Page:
I asked Jennifer and Lisa about their attitudes. I expressed how much it helped me and wondered if they could explain their strong competitiveness so I could share it via my blog.

Jennifer explained that during her time off from pool (for about 1 1/2 years), she focused on poker.  She met her boyfriend playing poker and Jennifer shared, "one night we were playing and there was someone I liked at the table and I kind of took it a little easy on them, and afterwards, my boyfriend almost yelled at me (in a loving way).  He said if you don’t want to take their money, YOU SHOULD NOT BE AT THE TABLE, period.  Because the whole point of the game is taking money when you win, and all your opponents want to take your money, that’s the way the game is played, so if you don’t play that game, it will just be a losing proposition."

That led to Jennifer being more competitive on the pool table when she returned to the game.  Being more competitive also meant she should not be as social at tournaments and instead get sleep and focus on practicing and not drinking or staying up late like she did before.  At one of her high finishes, Jennifer "kept to myself a little, and I think that helped me, kept me calm, and also not as concerned with the friend thing.  It’s hard because so often it’s great to see people at tournaments, but it’s really not the best time to socialize."

While Jennifer is a tough competitor, Lisa is on a-whole-nother level, lol.  Even Lisa admits, "I know I come across as being very harsh and cut throat when it comes to playing pool.  If you know me very well, you know that I am one of the biggest, softest hearted persons you will ever meet, but you might not ever see that side of me.  I treat pool like a business.  It takes a lot of money to travel, so in order to get reimbursed for your expenses and make a little profit you have to show up with your “A” game!"

Lisa is right - she is loved away from the table, as is Jennifer.  But come pool time, Lisa is all about business.  "People will comment on how hard I play them," Lisa admits.  "The answer I give them is that while I am playing pool with you, our friendship is on pause.  After the match is over we can hit play again and will be friends just like before the match.  It’s not personal, it’s business!"

Attitude is a little thing that makes a big difference. ~Winston Churchill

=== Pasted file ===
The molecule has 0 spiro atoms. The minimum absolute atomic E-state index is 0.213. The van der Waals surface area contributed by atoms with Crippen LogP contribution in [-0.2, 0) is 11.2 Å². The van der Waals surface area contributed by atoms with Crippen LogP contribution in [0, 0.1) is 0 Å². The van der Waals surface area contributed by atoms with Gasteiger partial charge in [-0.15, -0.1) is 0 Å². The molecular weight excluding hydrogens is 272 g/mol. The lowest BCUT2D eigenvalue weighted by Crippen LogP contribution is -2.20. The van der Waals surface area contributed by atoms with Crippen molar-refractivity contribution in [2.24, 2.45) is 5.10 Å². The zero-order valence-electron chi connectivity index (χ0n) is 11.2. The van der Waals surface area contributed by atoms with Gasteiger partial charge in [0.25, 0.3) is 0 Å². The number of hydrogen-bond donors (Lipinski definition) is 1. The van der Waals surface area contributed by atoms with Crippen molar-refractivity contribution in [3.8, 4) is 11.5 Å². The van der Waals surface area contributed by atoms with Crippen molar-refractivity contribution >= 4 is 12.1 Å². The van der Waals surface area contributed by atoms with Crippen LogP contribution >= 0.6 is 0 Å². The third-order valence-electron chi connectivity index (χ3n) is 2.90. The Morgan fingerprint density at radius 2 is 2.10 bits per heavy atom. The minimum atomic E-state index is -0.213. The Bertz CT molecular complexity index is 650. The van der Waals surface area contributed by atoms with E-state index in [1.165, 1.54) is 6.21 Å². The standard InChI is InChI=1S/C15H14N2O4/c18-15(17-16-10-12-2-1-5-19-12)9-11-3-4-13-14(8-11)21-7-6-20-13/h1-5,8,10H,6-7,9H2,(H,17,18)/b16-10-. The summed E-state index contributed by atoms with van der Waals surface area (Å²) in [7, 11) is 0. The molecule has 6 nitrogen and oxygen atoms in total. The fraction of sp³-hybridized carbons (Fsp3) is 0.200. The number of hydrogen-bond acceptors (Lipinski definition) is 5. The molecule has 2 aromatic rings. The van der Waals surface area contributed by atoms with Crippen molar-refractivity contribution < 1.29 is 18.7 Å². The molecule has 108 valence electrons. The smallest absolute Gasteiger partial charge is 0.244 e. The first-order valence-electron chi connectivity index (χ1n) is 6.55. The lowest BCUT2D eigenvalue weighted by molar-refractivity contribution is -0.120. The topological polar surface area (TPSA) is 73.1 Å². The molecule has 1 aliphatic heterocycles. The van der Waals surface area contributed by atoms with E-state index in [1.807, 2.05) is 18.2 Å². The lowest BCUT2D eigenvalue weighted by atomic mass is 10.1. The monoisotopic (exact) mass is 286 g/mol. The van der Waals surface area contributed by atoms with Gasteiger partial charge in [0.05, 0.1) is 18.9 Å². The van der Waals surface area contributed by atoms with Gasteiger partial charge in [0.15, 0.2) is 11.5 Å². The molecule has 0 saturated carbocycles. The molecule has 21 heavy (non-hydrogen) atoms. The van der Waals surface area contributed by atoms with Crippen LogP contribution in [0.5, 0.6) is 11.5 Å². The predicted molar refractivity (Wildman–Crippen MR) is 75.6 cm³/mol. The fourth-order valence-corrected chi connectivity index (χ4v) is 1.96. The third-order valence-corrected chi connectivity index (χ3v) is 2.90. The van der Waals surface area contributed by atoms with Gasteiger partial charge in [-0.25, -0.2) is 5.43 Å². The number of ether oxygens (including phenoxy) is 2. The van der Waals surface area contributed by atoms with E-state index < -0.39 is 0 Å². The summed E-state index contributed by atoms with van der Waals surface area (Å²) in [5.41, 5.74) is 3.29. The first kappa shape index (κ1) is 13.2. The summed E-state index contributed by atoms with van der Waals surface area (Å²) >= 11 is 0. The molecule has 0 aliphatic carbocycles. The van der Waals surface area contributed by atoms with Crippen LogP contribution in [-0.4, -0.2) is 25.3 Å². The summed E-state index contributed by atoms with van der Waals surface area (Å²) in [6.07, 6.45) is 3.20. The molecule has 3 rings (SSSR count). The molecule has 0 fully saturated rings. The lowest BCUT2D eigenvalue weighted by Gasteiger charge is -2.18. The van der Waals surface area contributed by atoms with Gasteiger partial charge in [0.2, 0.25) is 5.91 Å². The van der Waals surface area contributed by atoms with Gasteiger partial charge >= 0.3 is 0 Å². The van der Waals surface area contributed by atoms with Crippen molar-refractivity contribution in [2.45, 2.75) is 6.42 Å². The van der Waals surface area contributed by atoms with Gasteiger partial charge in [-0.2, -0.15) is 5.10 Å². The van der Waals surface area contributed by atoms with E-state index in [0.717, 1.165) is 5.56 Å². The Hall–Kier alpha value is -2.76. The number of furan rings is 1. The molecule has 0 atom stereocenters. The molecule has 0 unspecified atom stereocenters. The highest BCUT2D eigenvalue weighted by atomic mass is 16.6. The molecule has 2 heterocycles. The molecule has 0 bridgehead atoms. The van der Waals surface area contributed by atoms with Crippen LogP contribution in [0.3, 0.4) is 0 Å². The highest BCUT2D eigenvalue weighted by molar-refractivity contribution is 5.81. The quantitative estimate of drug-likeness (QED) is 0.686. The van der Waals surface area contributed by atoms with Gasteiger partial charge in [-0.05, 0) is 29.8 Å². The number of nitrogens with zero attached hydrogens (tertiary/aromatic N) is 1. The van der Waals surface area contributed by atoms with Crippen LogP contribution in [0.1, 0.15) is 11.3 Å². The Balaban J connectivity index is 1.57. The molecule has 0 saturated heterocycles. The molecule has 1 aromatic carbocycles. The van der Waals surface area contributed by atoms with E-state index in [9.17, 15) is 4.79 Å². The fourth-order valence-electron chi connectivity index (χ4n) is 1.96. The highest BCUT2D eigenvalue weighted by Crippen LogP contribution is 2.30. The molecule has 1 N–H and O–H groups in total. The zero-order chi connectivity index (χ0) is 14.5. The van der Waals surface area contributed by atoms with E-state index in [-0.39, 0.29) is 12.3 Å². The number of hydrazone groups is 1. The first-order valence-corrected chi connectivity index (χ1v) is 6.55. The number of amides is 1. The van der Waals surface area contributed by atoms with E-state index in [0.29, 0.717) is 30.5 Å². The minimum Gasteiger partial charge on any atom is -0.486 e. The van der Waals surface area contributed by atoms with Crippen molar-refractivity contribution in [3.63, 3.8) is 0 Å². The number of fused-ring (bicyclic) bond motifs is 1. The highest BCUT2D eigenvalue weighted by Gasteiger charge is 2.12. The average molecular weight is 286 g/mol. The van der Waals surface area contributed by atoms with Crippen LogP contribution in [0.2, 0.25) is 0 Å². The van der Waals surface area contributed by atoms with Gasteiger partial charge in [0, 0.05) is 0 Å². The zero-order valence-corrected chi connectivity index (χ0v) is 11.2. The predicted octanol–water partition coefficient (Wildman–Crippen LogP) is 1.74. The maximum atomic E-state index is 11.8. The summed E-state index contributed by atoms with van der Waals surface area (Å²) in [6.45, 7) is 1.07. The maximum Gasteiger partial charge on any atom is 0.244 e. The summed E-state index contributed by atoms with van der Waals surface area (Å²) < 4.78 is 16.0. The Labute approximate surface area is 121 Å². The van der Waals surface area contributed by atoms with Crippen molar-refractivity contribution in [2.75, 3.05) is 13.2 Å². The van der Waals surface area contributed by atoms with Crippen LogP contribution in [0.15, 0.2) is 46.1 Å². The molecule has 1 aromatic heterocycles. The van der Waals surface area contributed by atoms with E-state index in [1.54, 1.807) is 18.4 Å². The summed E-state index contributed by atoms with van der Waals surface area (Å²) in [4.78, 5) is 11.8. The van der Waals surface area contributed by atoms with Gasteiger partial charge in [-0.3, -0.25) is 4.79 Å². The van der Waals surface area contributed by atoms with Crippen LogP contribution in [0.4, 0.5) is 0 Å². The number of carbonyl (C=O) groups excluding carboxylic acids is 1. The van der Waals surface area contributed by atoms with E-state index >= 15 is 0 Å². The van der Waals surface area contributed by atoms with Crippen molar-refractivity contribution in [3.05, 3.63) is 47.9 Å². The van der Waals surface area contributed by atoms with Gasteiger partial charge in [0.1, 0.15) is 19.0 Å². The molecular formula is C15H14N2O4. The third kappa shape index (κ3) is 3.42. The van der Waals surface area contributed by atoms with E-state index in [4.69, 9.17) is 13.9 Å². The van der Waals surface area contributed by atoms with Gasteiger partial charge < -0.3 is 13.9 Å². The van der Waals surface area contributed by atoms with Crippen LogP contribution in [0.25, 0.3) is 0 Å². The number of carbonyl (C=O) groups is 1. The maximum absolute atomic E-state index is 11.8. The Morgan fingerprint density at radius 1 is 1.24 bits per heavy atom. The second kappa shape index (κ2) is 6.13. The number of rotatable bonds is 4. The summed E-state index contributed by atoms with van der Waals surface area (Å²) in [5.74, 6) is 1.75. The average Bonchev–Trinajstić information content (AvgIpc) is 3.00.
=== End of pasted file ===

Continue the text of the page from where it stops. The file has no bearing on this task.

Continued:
Lisa then explained further why she has this strong attitude, "Women are not raised to go out and kill the food. We are raised to be caring and nurturing, so competition is a hard toggle for most women to understand and grasp. On one hand we hate to see someone make a grave mistake in a match but on the other hand you gotta take your opportunities when they are presented to you. Luckily for me, I had some hard times as a child & was a tomboy and did what the boys did, so my cut throat instinct comes easier for me than most women."

Lisa plays pool "to satisfy myself. No one else! I can’t be distracted when I am playing someone I care about when they play bad or make mistakes. I will admit for one microsecond I do feel bad but I realize that my job has to come first and foremost when playing. I can feel bad for them later. It’s not being mean or hateful. Let’s face it, we all play pool to win and play well."

Lisa explained further, "When you take your focus off of yourself and worry about someone else’s game you are cutting yourself and your game short and that’s not fair to you. In other words, if a burglar was coming to rob you, would you open the door for him to take all your possessions or lock him out and fight like mad to protect your home? I will always be that fighter as I am sure that most of us would do. It’s survival not personal!"

If you don't like something change it; if you can't change it, change the way you think about it.  ~Mary Engelbreit

Jennifer feels the same way and I think that's why they each have such a great mental game when they play pool.

Jennifer also shared something we all know but I think it's important to reiterate, because it explains her attitude some more, "I also think (and this is a cliché), but nothing breeds success like success.  During my time away from pool, I’d played in a bunch of poker tournaments, and had some success there.  I was traveling in Amsterdam about four years ago, and while I was there played in a poker tournament that I won!  I was so thrilled and it was so exciting!"

Jennifer continued, "I think the mental game is very similar in pool and poker.  I noticed if something went poorly for me in poker, I had a lot of good, positive “self-talk” at the poker table, which was distinctly different from my experience at the pool table.  If I experienced a bad beat or a mistake I made in a hand, inside I would just tell myself that I’m still in it, still have chips and a chair and therefore I still have a chance, so just do better next time!  In the past, when messing up in pool I would have a hard time bouncing back, and would get down on myself.  So I've tried to incorporate some of that positive feeling. When you have the attitude of 'even if I mess up, I'm still in it,' and then if you’re opponent messes up, you’re excited to get back to the table (rather than feeling sorry for yourself and for your opponent). "